AP NEWS

Longmont City Council to Consider Leasing City-owned Farm

March 18, 2019
Chad Musick speads fertilizer on a field he plans to plant sugar beets in, southeast of Longmont in April 2018. Musick's Sipe Farms may lease 160 acres of city-owned agricultural property that Longmont holds in unincorporated Weld County.

If you go

What: Longmont City Council

When: 7 p.m. Tuesday

Where: Civic Center council chambers, 350 Kimbark St., Longmont

Agenda: tinyurl.com/y2af2qfb

Longmont would lease 160 acres of a city-owned agricultural land in unincorporated Weld County east of Union Reservoir to a tenant farmer for $15,200 year, under an ordinance up for initial City Council action on Tuesday night.

The land, part of a 253-acre farm Longmont paid $8.2 million last October to buy from Newby Farms, LLC, to preserve it as open space, would be leased to Chad Musick of Sipe Farms LLC, who has leased the land from Newby Farms prior to the city’s purchase.

Musick “has a proven track record of providing a high level of stewardship on other city-owned lands,” the city staff said in a memo for Tuesday’s meeting.

For example, staff said, Musick produced nearly 500 tons of sugar beets and 2,250 tons of corn silage that were sold to an ethanol plant in Windsor and the Docheff Dairy in Weld County east of Longmont.

“In addition, 230 tons of alfalfa and 4,940 bushels of barley were produced, contributing to sustainable agriculture practices that benefit Longmont and the surrounding communities.”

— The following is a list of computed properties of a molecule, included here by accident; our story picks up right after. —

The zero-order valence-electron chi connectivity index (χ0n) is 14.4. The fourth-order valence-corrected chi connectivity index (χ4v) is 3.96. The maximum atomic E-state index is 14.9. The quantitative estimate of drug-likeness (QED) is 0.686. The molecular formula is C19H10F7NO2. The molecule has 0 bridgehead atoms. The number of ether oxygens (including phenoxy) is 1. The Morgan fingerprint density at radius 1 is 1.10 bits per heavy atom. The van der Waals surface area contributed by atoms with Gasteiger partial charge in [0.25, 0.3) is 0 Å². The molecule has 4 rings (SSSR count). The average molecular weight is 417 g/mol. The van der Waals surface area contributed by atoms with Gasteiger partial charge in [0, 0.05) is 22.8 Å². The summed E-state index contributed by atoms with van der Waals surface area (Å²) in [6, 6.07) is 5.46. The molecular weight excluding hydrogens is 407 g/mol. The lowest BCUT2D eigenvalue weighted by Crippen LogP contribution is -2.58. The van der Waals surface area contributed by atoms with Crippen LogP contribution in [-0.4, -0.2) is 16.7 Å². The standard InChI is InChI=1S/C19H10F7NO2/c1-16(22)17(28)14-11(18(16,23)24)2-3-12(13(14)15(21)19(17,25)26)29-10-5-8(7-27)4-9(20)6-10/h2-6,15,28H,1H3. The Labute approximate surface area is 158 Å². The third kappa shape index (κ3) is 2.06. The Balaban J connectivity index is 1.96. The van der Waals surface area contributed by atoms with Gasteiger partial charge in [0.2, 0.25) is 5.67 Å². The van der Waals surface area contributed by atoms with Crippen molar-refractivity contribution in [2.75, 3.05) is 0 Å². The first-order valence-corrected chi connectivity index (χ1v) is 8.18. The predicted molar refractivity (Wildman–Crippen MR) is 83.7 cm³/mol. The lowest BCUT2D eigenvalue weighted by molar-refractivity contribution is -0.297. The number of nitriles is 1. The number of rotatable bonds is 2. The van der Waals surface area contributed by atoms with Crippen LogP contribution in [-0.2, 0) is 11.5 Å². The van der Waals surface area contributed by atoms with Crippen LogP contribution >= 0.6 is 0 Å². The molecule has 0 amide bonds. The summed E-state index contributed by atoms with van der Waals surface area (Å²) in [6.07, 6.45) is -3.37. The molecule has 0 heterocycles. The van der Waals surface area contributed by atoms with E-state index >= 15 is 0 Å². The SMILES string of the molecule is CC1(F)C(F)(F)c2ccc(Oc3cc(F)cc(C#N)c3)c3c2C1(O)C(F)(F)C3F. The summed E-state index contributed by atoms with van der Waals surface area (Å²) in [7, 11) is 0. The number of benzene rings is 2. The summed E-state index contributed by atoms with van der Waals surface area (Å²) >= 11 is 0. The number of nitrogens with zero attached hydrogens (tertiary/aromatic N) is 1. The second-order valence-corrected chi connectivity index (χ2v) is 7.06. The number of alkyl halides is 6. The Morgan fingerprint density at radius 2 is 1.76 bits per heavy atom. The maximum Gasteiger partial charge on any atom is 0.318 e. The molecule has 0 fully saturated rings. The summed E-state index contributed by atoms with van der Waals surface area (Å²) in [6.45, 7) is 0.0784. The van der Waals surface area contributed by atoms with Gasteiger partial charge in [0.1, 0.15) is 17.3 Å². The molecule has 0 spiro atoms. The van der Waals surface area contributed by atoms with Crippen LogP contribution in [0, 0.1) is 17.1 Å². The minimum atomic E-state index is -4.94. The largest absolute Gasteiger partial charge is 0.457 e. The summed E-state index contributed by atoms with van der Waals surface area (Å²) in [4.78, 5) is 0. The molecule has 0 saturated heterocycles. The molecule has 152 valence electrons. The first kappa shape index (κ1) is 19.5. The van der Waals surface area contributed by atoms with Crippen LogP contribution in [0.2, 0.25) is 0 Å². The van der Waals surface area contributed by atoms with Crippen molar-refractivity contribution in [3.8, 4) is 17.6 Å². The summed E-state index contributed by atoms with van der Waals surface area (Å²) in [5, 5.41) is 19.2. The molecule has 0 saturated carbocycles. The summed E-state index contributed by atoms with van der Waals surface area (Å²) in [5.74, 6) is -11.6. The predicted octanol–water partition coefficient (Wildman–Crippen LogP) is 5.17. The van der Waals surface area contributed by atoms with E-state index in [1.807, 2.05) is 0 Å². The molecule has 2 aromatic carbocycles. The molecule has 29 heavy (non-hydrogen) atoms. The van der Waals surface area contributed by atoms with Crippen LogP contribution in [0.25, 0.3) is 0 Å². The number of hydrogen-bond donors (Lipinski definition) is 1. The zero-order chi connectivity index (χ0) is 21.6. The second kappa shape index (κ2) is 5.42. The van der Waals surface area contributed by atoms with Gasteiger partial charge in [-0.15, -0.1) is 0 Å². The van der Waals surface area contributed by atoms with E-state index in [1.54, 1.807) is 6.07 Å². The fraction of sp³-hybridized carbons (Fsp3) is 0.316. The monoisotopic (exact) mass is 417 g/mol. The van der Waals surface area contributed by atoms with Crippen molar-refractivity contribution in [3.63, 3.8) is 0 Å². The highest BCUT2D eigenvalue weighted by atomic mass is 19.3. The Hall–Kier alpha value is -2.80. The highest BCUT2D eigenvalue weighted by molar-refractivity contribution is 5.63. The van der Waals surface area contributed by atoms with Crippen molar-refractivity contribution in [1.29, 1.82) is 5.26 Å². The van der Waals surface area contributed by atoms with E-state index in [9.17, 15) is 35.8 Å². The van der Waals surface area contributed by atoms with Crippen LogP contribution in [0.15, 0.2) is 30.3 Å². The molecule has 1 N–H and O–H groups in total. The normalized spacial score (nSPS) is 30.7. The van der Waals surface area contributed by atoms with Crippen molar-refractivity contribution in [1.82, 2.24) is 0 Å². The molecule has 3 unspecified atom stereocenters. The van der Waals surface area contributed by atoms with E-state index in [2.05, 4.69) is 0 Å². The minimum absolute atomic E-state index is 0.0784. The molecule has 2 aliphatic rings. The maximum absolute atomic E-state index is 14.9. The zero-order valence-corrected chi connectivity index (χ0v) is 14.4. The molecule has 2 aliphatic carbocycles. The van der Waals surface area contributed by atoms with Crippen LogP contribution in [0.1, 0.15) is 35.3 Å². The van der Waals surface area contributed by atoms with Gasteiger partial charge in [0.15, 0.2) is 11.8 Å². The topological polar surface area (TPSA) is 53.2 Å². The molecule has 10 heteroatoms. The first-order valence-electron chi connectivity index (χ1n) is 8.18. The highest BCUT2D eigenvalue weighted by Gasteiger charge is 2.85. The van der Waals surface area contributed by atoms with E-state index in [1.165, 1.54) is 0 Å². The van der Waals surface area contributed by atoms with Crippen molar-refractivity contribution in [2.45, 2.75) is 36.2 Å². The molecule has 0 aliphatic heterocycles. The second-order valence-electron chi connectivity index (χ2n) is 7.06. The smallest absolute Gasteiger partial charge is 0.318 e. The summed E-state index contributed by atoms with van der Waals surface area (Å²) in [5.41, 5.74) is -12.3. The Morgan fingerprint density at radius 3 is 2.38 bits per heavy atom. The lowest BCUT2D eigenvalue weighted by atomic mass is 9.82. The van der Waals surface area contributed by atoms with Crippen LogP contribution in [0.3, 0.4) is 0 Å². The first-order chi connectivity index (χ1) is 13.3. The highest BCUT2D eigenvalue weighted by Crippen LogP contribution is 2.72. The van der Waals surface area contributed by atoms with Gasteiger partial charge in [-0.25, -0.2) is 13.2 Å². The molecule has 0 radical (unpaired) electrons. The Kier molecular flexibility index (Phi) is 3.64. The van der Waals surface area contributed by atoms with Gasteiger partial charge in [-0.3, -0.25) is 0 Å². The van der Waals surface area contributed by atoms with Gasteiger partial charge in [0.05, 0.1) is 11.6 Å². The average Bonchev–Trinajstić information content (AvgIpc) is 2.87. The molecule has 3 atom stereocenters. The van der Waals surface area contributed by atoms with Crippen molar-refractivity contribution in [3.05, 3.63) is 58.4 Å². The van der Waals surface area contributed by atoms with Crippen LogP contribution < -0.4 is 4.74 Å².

The 160 acres the city would lease to Musick and his Sipe Farms LLC lies east of Weld County Road 5 and north of Weld County Road 26, in an area between Union Reservoir, which is a distance west of the farm, and St. Vrain State Park, which is southeast of the property.

It initially would be a one-year lease, but the city could extend it for four additional one-year terms.

The remaining 93 acres on the onetime Newby Farms property — areas that would not be part of the land leased to Musick — include four existing residences and associated outbuildings that Longmont officials have said the city intend to eventually sell, as well as access roads and a drainage gulch, according to Dan Wolford, the city’s land program administrator.

Wolford said Monday that the non-farmable part of the property also includes several properties “occupied by oil and gas operations” that were in place at the time of Longmont’s acquisition of Newby Farms.

Staff reported to council in October that ownership of mineral rights underneath the Newby Farms was previously severed and are currently under lease, and that the overall property has several oil and gas wells on it subject to an existing surface-use agreement.

There also are several older vertical wells on the property that are scheduled to be plugged and abandoned.

If the ordinance authorizing the 160-acre lease gets initial council approval Tuesday, it would be scheduled for a public hearing and final council action on April 9.

Among other items on Tuesday night’s agenda:

• Resumed council discussions of possible changes to the city Fair Campaign Practices Act rules for reporting contributions and spending in municipal elections.

• A public hearing and possible final council action on a set of ordinances that would create a new program for low-income residents to get refunds of at least part of the 3.53 percent municipal sales tax on groceries.

• A public hearing and possible final council action on an ordinance that would allow builders to defer payment of some of the development impact fees they pay the city for new residential construction projects.

• A vote on whether to increase Longmont Municipal Judge Robert Frick’s current annual $140,400 pay, and if so, by how much.

• A Visit Longmont report about that agency’s efforts in 2018 to attract tourists and other visitors, and the dollars they spent, to the city.

Contact Staff Writer John Fryar at 303-684-5211 or jfryar@times-call.com or twitter.com/jfryartc